Don’t know much about history

In yet another survey — this one on American history — U.S. college students demonstrate cluelessness.

Among college seniors, less than half — 47.9% — correctly concluded that “We hold these truths to be self evident, that all men are created equal” was from the Declaration of Independence. More than half did not know that the Bill of Rights prohibits the governmental establishment of an official religion, and “55.4 percent could not recognize Yorktown as the battle that brought the American Revolution to an end” (more than one quarter believing that it was the Civil War battle of Gettysburg that had ended the Revolution).

The Sacramento Bee’s Dan Weintraub notes students are weak on current events too.

Even with their country at war in Iraq, fewer than half of seniors, 45.2 percent, could identify the Baath party as the main source of Saddam Hussein’s political support. In fact, 12.2 percent believed that Saddam Hussein found his most reliable supporters in the Communist Party. Almost 5.7 percent chose Israel.

For some people, it’s always the Jews.

At Rhodes College, Colorado State University and Calvin College, students made the biggest gains from freshman to senior year; students did worse over time at Cornell, UC Berkeley and Johns Hopkins. However, the civic literacy group didn’t reveal the actual scores: Perhaps Cornell frosh outscore Rhodes frosh but don’t improve on their base. (Update: Linda Seebach sent me the link to the relevant table: Cornell frosh do outscore Rhodes frosh but Rhodes seniors outscore Cornell seniors.)

Here’s a pop civic literacy quiz. It’s very easy.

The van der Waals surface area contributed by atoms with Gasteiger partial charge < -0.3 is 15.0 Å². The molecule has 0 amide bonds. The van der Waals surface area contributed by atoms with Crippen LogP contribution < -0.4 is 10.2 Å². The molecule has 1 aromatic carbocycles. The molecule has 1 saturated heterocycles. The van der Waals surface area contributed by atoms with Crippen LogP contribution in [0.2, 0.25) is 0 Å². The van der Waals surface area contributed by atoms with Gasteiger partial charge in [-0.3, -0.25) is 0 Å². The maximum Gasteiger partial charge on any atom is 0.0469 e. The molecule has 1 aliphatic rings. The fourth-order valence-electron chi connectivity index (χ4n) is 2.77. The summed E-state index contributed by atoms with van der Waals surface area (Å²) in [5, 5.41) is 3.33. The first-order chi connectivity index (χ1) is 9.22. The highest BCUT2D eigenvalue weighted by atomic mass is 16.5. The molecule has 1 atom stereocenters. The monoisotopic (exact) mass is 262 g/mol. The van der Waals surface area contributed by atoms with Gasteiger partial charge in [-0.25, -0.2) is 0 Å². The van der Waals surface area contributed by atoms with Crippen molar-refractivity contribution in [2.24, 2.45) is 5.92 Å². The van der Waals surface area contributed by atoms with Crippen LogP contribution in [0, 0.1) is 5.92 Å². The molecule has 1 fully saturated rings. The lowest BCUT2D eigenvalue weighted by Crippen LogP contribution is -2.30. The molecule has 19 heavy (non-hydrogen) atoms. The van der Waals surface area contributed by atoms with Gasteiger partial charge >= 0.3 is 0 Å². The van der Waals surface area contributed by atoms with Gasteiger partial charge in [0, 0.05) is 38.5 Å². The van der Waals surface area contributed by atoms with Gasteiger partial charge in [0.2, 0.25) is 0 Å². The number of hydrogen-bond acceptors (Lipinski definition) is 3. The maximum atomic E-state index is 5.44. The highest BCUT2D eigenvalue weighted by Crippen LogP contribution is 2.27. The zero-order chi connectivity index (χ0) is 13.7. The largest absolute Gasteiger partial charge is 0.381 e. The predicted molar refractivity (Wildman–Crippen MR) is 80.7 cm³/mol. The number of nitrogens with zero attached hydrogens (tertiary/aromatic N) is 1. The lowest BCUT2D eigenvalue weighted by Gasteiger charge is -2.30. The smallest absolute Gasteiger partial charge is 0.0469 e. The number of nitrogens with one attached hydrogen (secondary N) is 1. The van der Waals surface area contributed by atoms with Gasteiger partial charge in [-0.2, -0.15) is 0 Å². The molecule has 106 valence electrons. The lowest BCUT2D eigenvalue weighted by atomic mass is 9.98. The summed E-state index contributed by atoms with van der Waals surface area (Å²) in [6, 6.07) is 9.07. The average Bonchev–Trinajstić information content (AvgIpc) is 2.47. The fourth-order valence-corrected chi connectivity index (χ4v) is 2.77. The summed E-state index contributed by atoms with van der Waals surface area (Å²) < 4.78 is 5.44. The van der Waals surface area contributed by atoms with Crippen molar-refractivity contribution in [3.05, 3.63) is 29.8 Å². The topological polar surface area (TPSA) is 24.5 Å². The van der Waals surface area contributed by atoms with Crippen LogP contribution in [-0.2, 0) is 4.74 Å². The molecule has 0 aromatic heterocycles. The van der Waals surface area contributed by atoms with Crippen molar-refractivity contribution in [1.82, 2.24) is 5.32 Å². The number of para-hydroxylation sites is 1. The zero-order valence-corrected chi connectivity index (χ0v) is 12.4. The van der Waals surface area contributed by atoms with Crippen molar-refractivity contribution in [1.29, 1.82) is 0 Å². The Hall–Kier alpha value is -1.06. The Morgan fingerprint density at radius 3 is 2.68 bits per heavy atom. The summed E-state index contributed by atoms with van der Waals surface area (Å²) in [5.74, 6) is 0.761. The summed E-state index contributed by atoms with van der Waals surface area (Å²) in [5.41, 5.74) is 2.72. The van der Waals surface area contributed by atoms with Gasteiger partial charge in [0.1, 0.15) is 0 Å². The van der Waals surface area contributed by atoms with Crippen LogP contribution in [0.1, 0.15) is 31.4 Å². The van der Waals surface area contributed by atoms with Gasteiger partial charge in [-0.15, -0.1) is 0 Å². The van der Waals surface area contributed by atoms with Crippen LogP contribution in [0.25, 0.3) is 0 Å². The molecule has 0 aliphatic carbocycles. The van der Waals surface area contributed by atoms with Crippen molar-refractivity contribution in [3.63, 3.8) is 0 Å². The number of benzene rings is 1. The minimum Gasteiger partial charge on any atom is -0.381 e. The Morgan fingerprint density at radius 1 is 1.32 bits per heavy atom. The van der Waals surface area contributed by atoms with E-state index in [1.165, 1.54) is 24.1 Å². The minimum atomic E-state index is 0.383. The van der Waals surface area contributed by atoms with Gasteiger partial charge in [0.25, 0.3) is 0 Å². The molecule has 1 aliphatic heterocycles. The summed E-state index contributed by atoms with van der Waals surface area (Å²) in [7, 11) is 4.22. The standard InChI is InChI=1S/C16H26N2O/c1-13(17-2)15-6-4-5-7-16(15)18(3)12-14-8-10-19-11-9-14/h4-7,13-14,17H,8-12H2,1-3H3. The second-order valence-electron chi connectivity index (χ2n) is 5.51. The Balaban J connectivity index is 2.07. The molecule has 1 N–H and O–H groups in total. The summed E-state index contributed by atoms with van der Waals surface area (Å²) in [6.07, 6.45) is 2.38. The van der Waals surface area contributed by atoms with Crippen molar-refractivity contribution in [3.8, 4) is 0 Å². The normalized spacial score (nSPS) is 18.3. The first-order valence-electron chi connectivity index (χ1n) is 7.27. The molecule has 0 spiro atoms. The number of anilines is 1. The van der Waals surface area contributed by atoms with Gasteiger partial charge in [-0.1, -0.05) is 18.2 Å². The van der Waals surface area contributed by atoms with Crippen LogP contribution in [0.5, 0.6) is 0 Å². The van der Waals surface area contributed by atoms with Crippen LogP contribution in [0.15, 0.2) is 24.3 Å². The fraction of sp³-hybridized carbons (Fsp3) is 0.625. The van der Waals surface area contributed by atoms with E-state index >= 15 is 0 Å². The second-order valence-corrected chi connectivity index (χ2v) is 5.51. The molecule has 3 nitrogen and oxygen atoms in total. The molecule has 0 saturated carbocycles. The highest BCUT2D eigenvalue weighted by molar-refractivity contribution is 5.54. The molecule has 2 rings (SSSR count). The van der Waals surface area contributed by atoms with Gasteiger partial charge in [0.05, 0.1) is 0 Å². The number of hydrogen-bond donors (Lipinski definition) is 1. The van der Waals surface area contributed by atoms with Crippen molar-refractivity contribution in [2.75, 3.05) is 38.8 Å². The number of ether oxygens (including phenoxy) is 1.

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Comments

  1. 100% on the civic literacy quiz.

    But if you randomly stopped me on the street and said, “What battle ended the American Revolutionary War,” I’d probably not be able to come up with Yorktown. (However, I’d not have answered “Gettysburg” either).

    Was the test given multiple choice or fill in the blanks? I could PROBABLY choose Yorktown correctly from other choices (especially if they were things like Battle of the Bulge or Gettysburg), but to just pull it off the top of my head…it’s been too long.

    I’m not surprised about the current events one; I teach intro biology and am regularly met with blank stares when I ask the students to tell me what they know about stem cells.

  2. John Anderson says:

    55.4 percent could not recognize Yorktown – which must mean 44.6 did, so I suspect it was multiple-choice. Like Ricki, I would not come up with that off the top of my head. OTOH, by virtue of where I live, I can name the first of the 13 colonies to declare independence/war – yet was also the last to sign the Declaration.

  3. Wayne Martin says:

    Sadly, this failure of the public schools students to learn history is well known:

    Failure of Teaching History:
    http://radicalpedagogy.icaap.org/content/issue5_2/03_rees.html

    Requiring U.S. history weighed for colleges:
    http://www.azcentral.com/arizonarepublic/news/articles/0802ushistory0802.html

    A Quiet Crisis in Educating Talented Students:
    http://www.ed.gov/pubs/DevTalent/part1.html

    History is passe:
    http://www.joannejacobs.com/mtarchives/015722.html

    Where Did Social Studies Go Wrong?
    http://www.edexcellence.net/institute/publication/publication.cfm?id=317

    This is one of those areas where distance learning could very well provide students with high quality teaching, access to a vast array of multi-media teaching materials, and on-line test taking/evaluation at low cost to the schools.